MV5BMTkyNTUxMDczMF5BMl5BanBnXkFtZTgwMTUzNDA4NjE@._V1_CR39,0,1842,1036_AL_UY268_CR10,0,477,268_AL_If you’re a fan of all things Disney or Rudyard Kipling’s creations, I would strongly recommend seeing this film.  If you’re not particularly a fan of either, but you enjoy action films, I would still highly recommend giving this film a chance.  The Jungle Book is a perfect combination of an action-based adventure, with a true family feel to it.  In my opinion, The Jungle Book is enjoyable for all ages and it’s rated PG.  Overall, there is no question that this film will take its place among Disney’s many classics.

The Grand Budapest Hotel Shines

by Leif Erik Harty

GBH_Title_meteormermaidIn Wes Anderson’s latest cinematic adventure Ralph Fiennes stars as M. Gustave, the concierge of a hotel in the fictional European nation known as the Republic of Zubrowka. Joined by his newfound lobby boy, Zero (played by the relatively unknown Tony Revolori) he seeks to avoid detainment for the “theft” of his rightly inherited property. The movie follows their escapades across fictional alpine Europe in a time period designed to mirror that of World War II. And the effect shines like pure Anderson gold.

Grand-Budapest-Hotel-Actors-Talk-About-Director-Wes-AndersonFor the longest time, I have been wrestling with the issue of my favorite movie. It’s one of those questions that people ask pretty frequently, but I’ve always had trouble answering. The main reason I’ve struggled with it so much is that I thoroughly enjoy so many movies. I decided the best way to finally make a decision was to approach my thinking from two directions, effectively creating two sets of favorites. The first method revolved around how the movie made me feel, while the second method focused on my admiration for the mechanics of the moviemaking process (use of lighting, quality of editing, cinematographer’s preferences, etc.). Then it happened. I sat down to watch The Grand Budapest Hotel for the first time earlier this year and discovered a movie that hit both criteria out of the park. The narrative follows a grandiose and ever-winding path, but tells the majority of its story (like most good movies do) through exceptional visuals. I’ve walked away from each subsequent viewing with a continued sense of this movie’s masterpiece quality.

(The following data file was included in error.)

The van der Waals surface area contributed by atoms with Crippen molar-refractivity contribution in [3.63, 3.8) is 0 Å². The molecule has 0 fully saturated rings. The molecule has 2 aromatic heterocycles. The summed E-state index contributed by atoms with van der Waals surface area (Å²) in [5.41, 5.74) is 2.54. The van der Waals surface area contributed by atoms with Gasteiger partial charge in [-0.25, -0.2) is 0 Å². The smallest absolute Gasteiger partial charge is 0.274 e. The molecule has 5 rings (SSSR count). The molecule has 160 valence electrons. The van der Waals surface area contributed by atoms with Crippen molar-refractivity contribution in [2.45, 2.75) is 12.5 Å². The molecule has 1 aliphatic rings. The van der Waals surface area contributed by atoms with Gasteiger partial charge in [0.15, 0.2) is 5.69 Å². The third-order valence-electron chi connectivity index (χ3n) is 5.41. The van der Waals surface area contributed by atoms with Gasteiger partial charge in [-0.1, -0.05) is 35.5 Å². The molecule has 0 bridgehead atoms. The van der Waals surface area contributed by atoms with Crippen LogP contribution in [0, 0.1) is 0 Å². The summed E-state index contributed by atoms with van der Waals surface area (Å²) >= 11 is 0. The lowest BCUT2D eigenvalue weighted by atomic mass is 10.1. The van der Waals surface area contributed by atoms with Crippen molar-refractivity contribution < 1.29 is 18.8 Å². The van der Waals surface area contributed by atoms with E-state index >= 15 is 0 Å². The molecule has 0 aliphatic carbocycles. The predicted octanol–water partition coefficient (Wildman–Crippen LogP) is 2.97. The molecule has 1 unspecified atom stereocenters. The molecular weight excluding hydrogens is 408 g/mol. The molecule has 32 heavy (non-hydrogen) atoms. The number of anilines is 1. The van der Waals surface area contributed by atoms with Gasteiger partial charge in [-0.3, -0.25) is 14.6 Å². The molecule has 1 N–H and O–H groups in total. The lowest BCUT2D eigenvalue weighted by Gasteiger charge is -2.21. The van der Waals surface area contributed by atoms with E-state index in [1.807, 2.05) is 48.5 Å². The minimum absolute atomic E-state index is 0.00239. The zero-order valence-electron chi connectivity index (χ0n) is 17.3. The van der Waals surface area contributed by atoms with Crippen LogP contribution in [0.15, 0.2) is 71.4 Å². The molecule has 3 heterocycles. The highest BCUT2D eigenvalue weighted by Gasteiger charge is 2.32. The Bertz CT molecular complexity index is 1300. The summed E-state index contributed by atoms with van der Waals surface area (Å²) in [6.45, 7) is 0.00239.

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Despite its fictional nature, it’s really quite an experience taking the 100-minute vacation to the Republic of Zubrowka. Any good movie will draw you in, but few movies transplant you quite the way Grand Budapest Hotel does. The hotel and all of its guests live a regal lifestyle, even through some very dark moments. In complete honesty, the hotel is a den of pomp and lavish living, but it never feels quite that way. The goal appears not to be to create a feeling of disgust within the viewer, but rather a feeling of fondness, which is exactly what happens. Throughout the ups and downs of the plot, there is always a fanciful touch to everything, which is part of the comedy. There are plenty of laugh-out-loud moments, but a large portion of the amusement comes from the persistent elegance in the face of blatant misfortune. In addition to its comedic value, the atmosphere is also just downright pleasant. However, it isn’t innately well done. The atmosphere is successful because of several technical aspects that work well together.

The Grand Budapest HotelCinematography is the first of these aspects that I’m going to touch upon. There are a few visual qualities that really set The Grand Budapest Hotel apart, the most pervasive being its thematic color. While it’s not necessarily unique for a movie to have a color theme, it is unique for that color to be primarily pink. Within the bulk of the movie, there are shades of pink everywhere. For the brief parts of the movie that take place in the late 60s and mid-80s, the thematic color is orange. Both colors are rather unusual, but they do a great job of constantly reminding the audience where things are in the overall timeline. The pink adds to the flowery feel of the hotel’s heyday, while the orange adds to the dull feel of the hotel’s declining years. The system works very well, but never makes itself overly present.